Frank Gehry at LUMA Arles: “I kept thinking about what light looked like to Van Gogh”

Frank Gehry at LUMA Arles: “I kept thinking about what light looked like to Van Gogh”

Read more about the opening of LUMA Arles here as well as other must-see artistic and cultural venues in the city

Art Newspaper: The tower at LUMA Arles alludes to the built and natural environments around Arles. Can you explain this combination in the building?

Frank Gehry: I responded sculpturally to the city. There are two important Roman buildings close to LUMA Arles. It made sense to enhance that aesthetic to create an entrance and foyer for the building like a drum. It was intuitive, sculpturally responding to what I saw in Arles, and then relating to it in some way.

Arles is surrounded by the Alpilles (mountain range) creating a powerful image. When we spoke with Maja Hoffmann (Founder and President of the LUMA Foundation) about capturing light, it led to a natural construction of the façade. It required something more connected to the environment and the city of Arles.

Van Gogh famously said: “Those who do not believe that the sun is here are truly infidels.” Not just light; Specifically, the sun was a talisman for him.

Frank Gehry and Maja Hoffman in Los Angeles in 2019 © Annie Leibovitz

Was this a factor in your designs?

I think my artistic history and my sense of Van Gogh’s presence in Arles was always on my mind. I always kept thinking about what light looked like to him when he was painting there. Thanks to the more natural interface, we were able to make something that wasn’t a single photo, but something that took multiple photos at different times of the day. I was excited about it, and I think we were successful. It changes throughout the day and catches the light, showing these different states very proudly.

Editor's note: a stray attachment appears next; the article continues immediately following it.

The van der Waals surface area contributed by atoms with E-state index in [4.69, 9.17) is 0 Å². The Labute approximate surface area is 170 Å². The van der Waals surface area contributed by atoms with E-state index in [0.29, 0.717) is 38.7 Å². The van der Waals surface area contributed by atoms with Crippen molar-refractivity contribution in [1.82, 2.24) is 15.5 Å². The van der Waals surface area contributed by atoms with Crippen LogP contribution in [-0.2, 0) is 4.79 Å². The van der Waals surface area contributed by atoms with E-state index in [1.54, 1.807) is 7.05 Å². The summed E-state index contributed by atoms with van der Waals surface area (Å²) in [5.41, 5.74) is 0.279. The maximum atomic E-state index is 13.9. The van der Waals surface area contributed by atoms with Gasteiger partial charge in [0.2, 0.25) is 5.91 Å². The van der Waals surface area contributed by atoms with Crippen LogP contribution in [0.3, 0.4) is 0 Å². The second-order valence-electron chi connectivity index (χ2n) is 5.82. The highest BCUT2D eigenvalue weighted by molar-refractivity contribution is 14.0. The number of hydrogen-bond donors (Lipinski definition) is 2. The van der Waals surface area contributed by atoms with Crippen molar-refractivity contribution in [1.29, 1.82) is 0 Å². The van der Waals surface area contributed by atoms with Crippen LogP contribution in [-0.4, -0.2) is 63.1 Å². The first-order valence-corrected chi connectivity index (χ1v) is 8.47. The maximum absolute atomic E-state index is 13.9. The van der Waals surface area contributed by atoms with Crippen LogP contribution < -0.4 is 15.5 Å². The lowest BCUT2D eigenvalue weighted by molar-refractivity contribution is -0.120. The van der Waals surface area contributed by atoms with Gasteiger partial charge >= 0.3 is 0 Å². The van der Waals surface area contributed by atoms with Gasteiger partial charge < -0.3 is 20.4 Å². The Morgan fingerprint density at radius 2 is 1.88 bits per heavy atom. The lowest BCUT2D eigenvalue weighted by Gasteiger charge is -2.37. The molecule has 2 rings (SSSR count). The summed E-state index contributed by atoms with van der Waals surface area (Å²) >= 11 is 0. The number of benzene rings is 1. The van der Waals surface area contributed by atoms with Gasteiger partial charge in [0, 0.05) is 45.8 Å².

You also said Van Gogh Starry night It had another effect. In what way?

Starry night (1889) was painted in Arles and is a wonderful painting that we all love. I was curious about what light looked like when he was painting and I think it still is today. In the evening the building comes close to capturing the colors of that painting.

Van Gogh’s Starry Night was part of Frank Gehry’s inspiration for his LUMA Arles Tower

Given the reference to Van Gogh, and the evocation of his independent brush marks on the tiles, could the building be described as pictorial?

I think I’ve always been interested in how light reaches buildings and in capturing a very painterly ‘brushstroke’ in my buildings. Light is free, and it is part of the world that is always around us. To seize it is to take advantage of an asset and take advantage of something that is always changing.

Can you describe your approach to building materials? Obviously the most eye-catching is the stainless steel, but more importantly it is accompanied by a stone cube shape and then a cylindrical base of glass and stone. It seems necessary that there be an interaction between transparency and opacity, and between tangible and intangible effects.

It was necessary that the stone parts of the building be solid, such as the archive, warehouse, elevators, mechanical areas, etc. I wanted to surround all parts of the building that did not need lighting with large-scale blocks. This was difficult to achieve, so we used concrete that was of a different scale than metal and glass. The solid facades relate to the church and the scale of the ancient stone buildings.